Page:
Freedom and Independence in Beloved
Toni Morrison’s important novel Beloved is a forceful picture of the black American experience. By exploring the impact slavery had on the community, Beloved evolves around issues of race, gender, and the supernatural. By revealing the story of slavery and its components, Morrison declares the importance of independence as best depicted by Sixo. The combination of an individual amongst a community sets forth the central theme of moving from slavery to freedom and reconnecting with family and community.
Sixo is one of the nine slaves living on Sweet Home, a Kentucky plantation. A young man in his twenties, Morrison introduces him as “the wild man” (11) without explanation. Later, Paul D describes Sixo as “Indigo with a flame-red tongue” (21). He is closer to the African experience then the other slaves. Morrison portrays Sixo as the odd man out in an attempt at underlining the idea of an individual in a community. Community at Sweet Home is the only reassuring object possessed by the slaves. The relationship among fellow slaves creates a “mock” community, which is enough to satisfy everyone. Morrison utilizes Sixo as rebellious and clever, one who refuses to conform to his predicament. Physically a slave, Sixo rejects his position and remains a spirited man who takes night walks and dances among the trees to keep his bloodlines open. Although black sexuality is dominated by slavery, he chooses his own woman and controls his own destiny. Sixo “plotted down to the minute a thirty-mile trip to see a woman.” (21) Despite the bounds of slavery, Sixo asserts his independence and searched for a better life and family of his own. In an attempt to free himself from the restraints of slavery, Sixo sets forth to find his own self, family and community.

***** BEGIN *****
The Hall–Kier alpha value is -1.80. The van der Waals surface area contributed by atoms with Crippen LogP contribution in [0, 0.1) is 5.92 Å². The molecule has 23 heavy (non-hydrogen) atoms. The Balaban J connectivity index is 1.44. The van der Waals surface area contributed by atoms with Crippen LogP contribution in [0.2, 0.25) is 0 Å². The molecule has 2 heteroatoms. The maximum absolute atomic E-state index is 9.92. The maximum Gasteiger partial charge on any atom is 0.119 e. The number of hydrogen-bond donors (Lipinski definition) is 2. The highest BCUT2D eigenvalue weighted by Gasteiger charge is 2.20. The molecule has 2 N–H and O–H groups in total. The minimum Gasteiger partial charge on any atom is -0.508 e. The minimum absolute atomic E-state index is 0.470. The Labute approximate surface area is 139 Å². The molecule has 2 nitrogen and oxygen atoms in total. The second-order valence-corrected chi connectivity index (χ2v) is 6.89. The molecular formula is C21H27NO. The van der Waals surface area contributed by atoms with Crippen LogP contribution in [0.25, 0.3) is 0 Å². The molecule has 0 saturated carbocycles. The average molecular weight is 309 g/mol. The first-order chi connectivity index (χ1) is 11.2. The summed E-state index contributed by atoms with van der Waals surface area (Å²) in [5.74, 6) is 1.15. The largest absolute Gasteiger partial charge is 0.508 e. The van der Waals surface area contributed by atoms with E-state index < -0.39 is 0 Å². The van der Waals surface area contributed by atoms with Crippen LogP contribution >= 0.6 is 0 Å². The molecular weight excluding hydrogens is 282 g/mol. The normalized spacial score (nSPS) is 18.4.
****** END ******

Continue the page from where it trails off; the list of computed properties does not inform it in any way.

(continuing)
Throughout the novel, Morrison reinstates community at Sweet Home. The communal was the only memory of Sweet Home openly discussed by the characters of the story. It was their only asset. To Sixo, his community was handed to him along with the chains tearing the flesh of his ankles. Sixo seeks for individualism, a life in which he can create his own circumstances and outcomes. Morrison uses Sixo as an escape from the constant depression and oppression located amongst the text of Beloved. The Thirty-Mile Woman is a symbol of Sixo’s independence. He is a black man who is not afraid to fight back. As such, he poses a serious threat to the institution of slavery. For years, slavery was based on the constant oppression of blacks; Sixo exerts himself as an individual among an oppressed community and threatens the foundation in which slavery has thrived upon. Despite the fact that slavery denies the slave the right of personal relationships, he “walked for seventeen hours, sat down for one, turned around and walked for seventeen more,” (21) to forge a relationship with a woman and perpetuate his liberty. Sixo embodies Beloved’s search for...